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Learning and Teaching

The International Journal of Higher Education in the Social Sciences



Aims & Scope

Visit the new Learning and Teaching website here!
 

Learning and Teaching (LATISS) is a peer-reviewed journal that uses the social sciences to reflect critically on learning and teaching in the changing context of higher education.

The journal invites students and staff to explore their education practices in the light of changes in their institutions, national higher education policies, the strategies of international agencies and developments associated with the so-called international knowledge economy.

The disciplines covered include politics and international relations, anthropology, sociology, criminology, social policy, cultural studies and educational studies. Recent topics include curriculum innovation, students’ academic writing, PhD research ethics, neo-liberalism and academic identity, and marketisation of higher education.

The readership spans practitioners, researchers and students. It includes undergraduates and postgraduates interested in analysing their experience at university, newly appointed staff taking a qualification in learning and teaching, staff of learning and teaching units, experienced teachers in higher education and researchers on university reform.

Learning and Teaching is now available on JSTOR!


Subjects: Education, Social Sciences


 

Current Issue

Volume 9, Issue 1, Spring 2016 

 

Editorial
Penny Welch and Susan Wright

Articles

Alienating students: Marxist theory in action
Megan Thiele, Yung-Yi Diana Pan and Devin Molina

Naïve scientists and conflict analysis: learning through case studies
R. William Ayres

Assessment rubrics: thinking inside the boxes
Cary Bennett

Essay

What does it mean to teach ‘interpretively’?
Jennifer Dodge, Richard Holtzman, Merlijn van Hulst and Dvora Yanow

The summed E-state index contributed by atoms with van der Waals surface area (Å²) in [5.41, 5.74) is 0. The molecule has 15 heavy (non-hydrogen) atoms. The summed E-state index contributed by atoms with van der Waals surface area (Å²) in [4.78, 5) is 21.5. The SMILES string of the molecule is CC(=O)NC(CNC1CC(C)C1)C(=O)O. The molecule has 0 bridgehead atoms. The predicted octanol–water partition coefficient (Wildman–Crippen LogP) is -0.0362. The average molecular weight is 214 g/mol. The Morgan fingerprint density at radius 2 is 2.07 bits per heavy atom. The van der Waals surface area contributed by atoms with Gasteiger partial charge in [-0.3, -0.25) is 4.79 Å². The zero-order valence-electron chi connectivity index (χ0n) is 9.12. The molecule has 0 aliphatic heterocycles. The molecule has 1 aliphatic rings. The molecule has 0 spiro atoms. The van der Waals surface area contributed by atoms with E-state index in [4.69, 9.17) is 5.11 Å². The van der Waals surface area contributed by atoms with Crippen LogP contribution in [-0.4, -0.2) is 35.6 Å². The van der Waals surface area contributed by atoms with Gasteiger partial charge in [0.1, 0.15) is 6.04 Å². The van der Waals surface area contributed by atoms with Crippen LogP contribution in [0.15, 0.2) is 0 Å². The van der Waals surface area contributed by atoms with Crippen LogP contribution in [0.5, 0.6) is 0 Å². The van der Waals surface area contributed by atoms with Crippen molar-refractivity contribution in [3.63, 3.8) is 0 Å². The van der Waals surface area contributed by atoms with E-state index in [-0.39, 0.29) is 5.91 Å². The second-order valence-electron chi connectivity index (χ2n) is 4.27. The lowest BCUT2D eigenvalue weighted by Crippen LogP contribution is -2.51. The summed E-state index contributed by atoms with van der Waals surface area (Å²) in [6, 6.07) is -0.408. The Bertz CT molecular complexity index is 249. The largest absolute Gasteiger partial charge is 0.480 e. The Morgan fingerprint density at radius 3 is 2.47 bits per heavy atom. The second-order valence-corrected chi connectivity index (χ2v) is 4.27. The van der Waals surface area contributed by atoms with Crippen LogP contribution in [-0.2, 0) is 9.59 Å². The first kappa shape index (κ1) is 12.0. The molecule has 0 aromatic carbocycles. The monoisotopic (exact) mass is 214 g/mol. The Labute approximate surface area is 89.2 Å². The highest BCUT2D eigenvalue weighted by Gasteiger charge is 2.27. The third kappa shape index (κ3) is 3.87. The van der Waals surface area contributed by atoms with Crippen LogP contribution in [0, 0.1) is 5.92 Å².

Report

Making the best of an inappropriate textbook: using an ‘international edition’ to teach critical thinking and intercultural understanding
Kristina C. Marcellus

Review Article

From steward to leader: a decade of shifting roles for the PhD student
Corina Balaban

Book Review

Nico Cloete, Peter Maassen and Tracy Bailey (eds) (2015) Knowledge Production and Contradictory Functions in African Higher Education
Review by Sintayehu Kassaye Alemu


Interview with Les Back on the Online Publication of His Academic Diary

 

An interview with Les Back, professor of sociology at Goldsmith's College by his colleague in the department, Kate Nash, on the online publication of Academic Diary, his collection of essays reflecting on, often small, incidents in his daily life as an academic in relation to processes of change in higher education in Britain. In a wide-ranging conversation, Les and Kate touch upon the relationship between the form and content of the diary, the changing environment of British academia, the diary as an example of the "sociological imagination" as an attempt to join conversations about what universities are and may become, and the present and future of the university.

 

Part 1- Form and Content of the Diary


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